Shares of Hanmi Financial Corp. jumped 22 percent Thursday after the Koreatown bank said it had returned to profitability for the first time in two years by significantly reducing its provision for bad loans.

The holding company for Hanmi Bank reported fourth quarter net income of $5.3 million (4 cents a share), compared with a net loss of $35.9 million (-70 cents) a year earlier. Analysts surveyed by Thomson Reuters on average expected a per-share loss of 7 cents.

Net interest income, before the provision for credit losses, fell 9 percent to $26 million. Non-interest income fell 23 percent to $6.1 million. But the bank lowered its provision for credit losses, which was $77 million a year earlier, to only $5 million.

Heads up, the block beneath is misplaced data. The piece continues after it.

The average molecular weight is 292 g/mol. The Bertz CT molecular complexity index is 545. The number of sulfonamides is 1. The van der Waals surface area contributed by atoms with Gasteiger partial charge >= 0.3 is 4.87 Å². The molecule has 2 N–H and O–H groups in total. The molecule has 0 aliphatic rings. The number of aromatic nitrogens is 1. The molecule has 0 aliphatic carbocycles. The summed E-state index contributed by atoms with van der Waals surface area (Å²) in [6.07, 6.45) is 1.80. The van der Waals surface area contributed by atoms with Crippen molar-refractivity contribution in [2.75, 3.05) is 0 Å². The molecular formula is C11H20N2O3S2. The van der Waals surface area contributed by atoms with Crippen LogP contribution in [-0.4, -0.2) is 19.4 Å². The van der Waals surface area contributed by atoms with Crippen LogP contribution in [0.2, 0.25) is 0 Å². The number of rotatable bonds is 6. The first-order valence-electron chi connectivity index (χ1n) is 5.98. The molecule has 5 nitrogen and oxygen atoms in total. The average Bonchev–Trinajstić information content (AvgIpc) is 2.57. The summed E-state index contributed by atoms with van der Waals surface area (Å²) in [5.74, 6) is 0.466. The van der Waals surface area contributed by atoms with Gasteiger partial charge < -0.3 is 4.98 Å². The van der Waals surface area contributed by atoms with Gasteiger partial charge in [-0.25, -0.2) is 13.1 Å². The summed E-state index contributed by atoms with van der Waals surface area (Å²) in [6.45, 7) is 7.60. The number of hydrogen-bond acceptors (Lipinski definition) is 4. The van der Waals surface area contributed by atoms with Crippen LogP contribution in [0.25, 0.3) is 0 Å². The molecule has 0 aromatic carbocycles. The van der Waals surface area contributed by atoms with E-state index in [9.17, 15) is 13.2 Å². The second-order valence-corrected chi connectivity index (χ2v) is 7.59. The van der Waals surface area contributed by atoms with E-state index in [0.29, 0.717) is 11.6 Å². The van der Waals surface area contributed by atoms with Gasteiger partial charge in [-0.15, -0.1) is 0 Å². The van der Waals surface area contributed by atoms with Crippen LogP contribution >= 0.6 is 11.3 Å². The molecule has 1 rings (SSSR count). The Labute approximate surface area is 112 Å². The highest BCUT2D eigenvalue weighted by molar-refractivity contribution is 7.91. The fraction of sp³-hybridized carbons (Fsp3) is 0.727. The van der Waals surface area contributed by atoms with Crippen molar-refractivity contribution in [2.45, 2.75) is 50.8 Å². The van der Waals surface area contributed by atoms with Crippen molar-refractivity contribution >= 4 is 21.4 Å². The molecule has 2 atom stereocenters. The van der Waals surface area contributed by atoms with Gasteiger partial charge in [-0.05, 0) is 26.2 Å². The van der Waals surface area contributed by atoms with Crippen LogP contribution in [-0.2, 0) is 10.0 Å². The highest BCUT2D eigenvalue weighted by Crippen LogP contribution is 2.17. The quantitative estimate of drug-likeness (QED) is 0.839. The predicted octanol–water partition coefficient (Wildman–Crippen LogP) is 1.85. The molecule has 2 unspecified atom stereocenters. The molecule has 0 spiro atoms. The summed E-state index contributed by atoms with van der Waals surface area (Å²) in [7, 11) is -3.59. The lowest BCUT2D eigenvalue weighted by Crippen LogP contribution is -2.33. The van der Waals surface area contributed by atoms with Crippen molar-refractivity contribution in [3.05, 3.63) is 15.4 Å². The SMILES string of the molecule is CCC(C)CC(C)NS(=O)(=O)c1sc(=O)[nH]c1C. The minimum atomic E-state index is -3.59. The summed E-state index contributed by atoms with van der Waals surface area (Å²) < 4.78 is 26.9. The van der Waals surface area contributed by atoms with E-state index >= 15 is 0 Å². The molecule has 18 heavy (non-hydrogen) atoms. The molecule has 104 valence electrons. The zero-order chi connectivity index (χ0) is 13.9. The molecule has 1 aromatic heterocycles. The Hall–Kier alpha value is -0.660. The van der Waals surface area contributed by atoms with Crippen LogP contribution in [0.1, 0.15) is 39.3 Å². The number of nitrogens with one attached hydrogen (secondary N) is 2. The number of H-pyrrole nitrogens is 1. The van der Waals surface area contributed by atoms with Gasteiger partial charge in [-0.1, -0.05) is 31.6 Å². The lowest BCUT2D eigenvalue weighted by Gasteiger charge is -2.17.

Chief Executive Jay Yoo said the bank’s capital raise in July also helped its return its balance sheet to “well capitalized” regulatory status

"We believe that our continuing efforts to shed problem assets through credit workouts and asset sales has improved credit quality metrics and allowed us to return to profitability," Yoo said in a statement.

Shares closed up 22 cents, or 22 percent, to $1.43 on the Nasdaq.

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